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- 3,600 hundred years ago, the Passover Exodus catapulted the Jewish people from the lowest ebb of spiritual and physical servitude in Egypt to the highest level of liberty in the Land of Israel.
- According to Heinrich Heine, the 19th century German poet, “Since the Exodus, freedom has always spoken with a Hebrew accent.”
- In 1850, Harriet Tubman, who was one of the leaders of the “Underground Railroad” – an Exodus of Afro-American slaves to freedom – was known as “Mama Moses.” She embraced Moses’ “Let my people go”.
Paul Robeson and Louis Armstrong leveraged the liberty theme of Passover through the lyrics: “When Israel was in Egypt’s land, let my people go! Oppressed so hard they could not stand, let my people go! Go down Moses, way down in Egypt’s land; tell old Pharaoh to let my people go….!”
On December 11, 1964, upon accepting the Nobel Prize, Martin Luther King, Jr., “the Moses of his age”, said: “The Bible tells the thrilling story of how Moses stood in Pharaoh’s court centuries ago and cried, ‘Let my people go!’”
- The Exodus is mentioned 50 times in the Five Books of Moses, equal to the 50 years of the Jubilee – the Biblical foundation of liberty – which is featured on the Liberty Bell in Philadelphia, Pennsylvania (installed in 1751 upon the 50th anniversary of William Penn’s Charter of Privileges): “Proclaim liberty throughout all the land, unto all the inhabitants thereof (Leviticus, 25:10).” Moses received the Torah – which includes 50 gates of wisdom – 50 days following the Exodus, as celebrated by the Shavou’ot/Pentecost Holiday, 50 days following Passover. Moreover, there are 50 States in the United States, whose Hebrew name is ארצות הברית, which means “The States of the Covenant.”
The goal of Passover’s liberty was not revenge, neither imperialistic, nor the subjugation of the Egyptian people, but the veneration of liberty throughout the globe, including in Egypt.
- According to the late Prof. Yehudah Elitzur, one of Israel’s pioneers of Biblical research, the Exodus took place in the second half of the 15th century BCE, during the reign of Egypt’s Amenhotep II. Accordingly, the 40-year national coalescing of the Jewish people – while wandering in the desert – took place when Egypt was ruled by Thutmose IV. Joshua conquered Canaan when Egypt was ruled by Amenhotep III and Amenhotep IV, who were so preoccupied with domestic affairs that they refrained from expansionist operations. Moreover, letters which were discovered in Tel el Amarna, the capital city of ancient Egypt, documented that the 14th century BCE Pharaoh, Amenhotep IV, was informed by the rulers of Jerusalem, Samaria and other parts of Canaan, about a military offensive launched by the “Habirus” (Hebrews and other Semitic tribes), which corresponded to the timing of Joshua’s offensive against the same rulers. Amenhotep IV was a determined reformer, who introduced monotheism, possibly influenced by the ground-breaking and game-changing Exodus.
- The annual celebration of the Passover legacy (e.g., the Exodus, Parting of the Sea, the Ten Commandments, the Covenant during the 40 years in the desert, and the reentry to the Land of Israel) aims at commemorating, refreshing and upgrading core values, which are prerequisites to a free and vibrant society:*Faith;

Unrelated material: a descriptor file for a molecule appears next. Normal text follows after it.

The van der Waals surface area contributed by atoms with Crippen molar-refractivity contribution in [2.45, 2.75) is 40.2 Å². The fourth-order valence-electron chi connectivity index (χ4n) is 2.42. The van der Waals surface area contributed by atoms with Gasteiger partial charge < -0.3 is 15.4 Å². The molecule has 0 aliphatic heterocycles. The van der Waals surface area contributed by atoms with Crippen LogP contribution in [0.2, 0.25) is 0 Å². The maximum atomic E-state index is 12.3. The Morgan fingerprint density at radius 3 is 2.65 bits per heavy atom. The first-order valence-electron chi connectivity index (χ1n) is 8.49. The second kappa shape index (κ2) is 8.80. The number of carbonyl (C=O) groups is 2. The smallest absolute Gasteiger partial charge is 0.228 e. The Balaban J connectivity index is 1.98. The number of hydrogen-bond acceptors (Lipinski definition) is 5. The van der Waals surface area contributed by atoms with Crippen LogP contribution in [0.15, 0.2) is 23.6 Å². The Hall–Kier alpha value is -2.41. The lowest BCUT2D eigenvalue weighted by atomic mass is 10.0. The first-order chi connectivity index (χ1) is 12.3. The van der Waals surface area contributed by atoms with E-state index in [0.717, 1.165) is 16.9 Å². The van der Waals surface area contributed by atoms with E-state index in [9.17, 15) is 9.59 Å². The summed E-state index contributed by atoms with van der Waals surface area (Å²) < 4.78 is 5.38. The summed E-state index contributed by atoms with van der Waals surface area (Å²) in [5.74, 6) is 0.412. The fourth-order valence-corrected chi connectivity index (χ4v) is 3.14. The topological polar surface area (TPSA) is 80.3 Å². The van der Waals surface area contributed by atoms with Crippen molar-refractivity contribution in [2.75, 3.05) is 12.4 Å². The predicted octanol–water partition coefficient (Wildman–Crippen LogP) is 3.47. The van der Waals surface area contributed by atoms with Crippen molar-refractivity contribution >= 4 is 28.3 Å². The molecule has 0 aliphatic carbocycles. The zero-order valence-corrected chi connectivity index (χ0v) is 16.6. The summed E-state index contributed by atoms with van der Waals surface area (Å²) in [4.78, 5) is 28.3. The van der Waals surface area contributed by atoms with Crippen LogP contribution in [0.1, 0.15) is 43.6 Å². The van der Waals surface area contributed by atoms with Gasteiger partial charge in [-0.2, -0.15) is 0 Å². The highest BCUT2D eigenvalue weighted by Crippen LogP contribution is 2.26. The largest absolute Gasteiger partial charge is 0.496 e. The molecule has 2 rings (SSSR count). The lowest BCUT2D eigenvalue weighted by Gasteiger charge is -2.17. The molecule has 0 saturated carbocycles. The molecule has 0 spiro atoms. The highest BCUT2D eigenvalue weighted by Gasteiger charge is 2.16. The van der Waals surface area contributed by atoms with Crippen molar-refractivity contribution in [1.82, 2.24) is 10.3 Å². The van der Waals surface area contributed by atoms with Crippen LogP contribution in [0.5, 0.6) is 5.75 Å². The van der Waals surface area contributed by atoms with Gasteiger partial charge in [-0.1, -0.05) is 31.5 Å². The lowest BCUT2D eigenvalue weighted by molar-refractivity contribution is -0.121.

*Physical and spiritual liberty must not be taken for granted;
*Education of all ages;
*Defiance of odds, pessimism and fatalism;
*Optimism in face of adversity (crises are opportunities in disguise);
*Family and communal cohesion;
*Communal and national solidarity and responsibility;
*Sustained study of historic, religious and cultural roots, in order to learn from – and avoid – past mistakes, while enhancing the present and the future.
- Passover highlights the central role of women in Jewish history. For instance, Yocheved, Moses’ mother, hid Moses and then breastfed him at the palace of Pharaoh, posing as a nursemaid. Miriam, Moses’ older sister, was her brother’s keeper. Batyah, the daughter of Pharaoh, saved and adopted Moses (Numbers 2:1-10). Shifrah and Pou’ah, two Jewish midwives, risked their lives, sparing the lives of Jewish male babies, in violation of Pharaoh’s command (Numbers 1:15-19). Tziporah, a daughter of Jethro and Moses’ wife, saved the life of Moses and set him back on the Jewish course (Numbers, 4:24-27). They followed in the footsteps of Sarah, Rebecca, Leah and Rachel, the Matriarchs (who engineered, in many respects, the roadmap of the Patriarchs), Deborah (the Prophetess, Judge and military commander), Hannah (Samuel’s mother), Yael (who killed Sisera, the Canaanite General) and Queen Esther, the heroine of Purim and one of the seven Biblical Jewish Prophetesses (Sarah, Miriam, Deborah, Hannah, Abigail, Huldah and Esther).
- Passover is the first of the three Jewish pilgrimages to Jerusalem, followed by Shavou’ot (Pentecost), which commemorates the receipt of the Ten Commandments, and Sukkot (Feast of Tabernacles), which was named after Sukkota – the first stop in the Exodus.
- How long has Jerusalem been the exclusive capital of the Jewish people and the Jewish State? Since the 586 BCE destruction of Jerusalem and the First Jewish Temple, the annual Passover Seder (on the eve of Passover) is concluded by the declaration: “Next Year in the rebuilt Jerusalem!”
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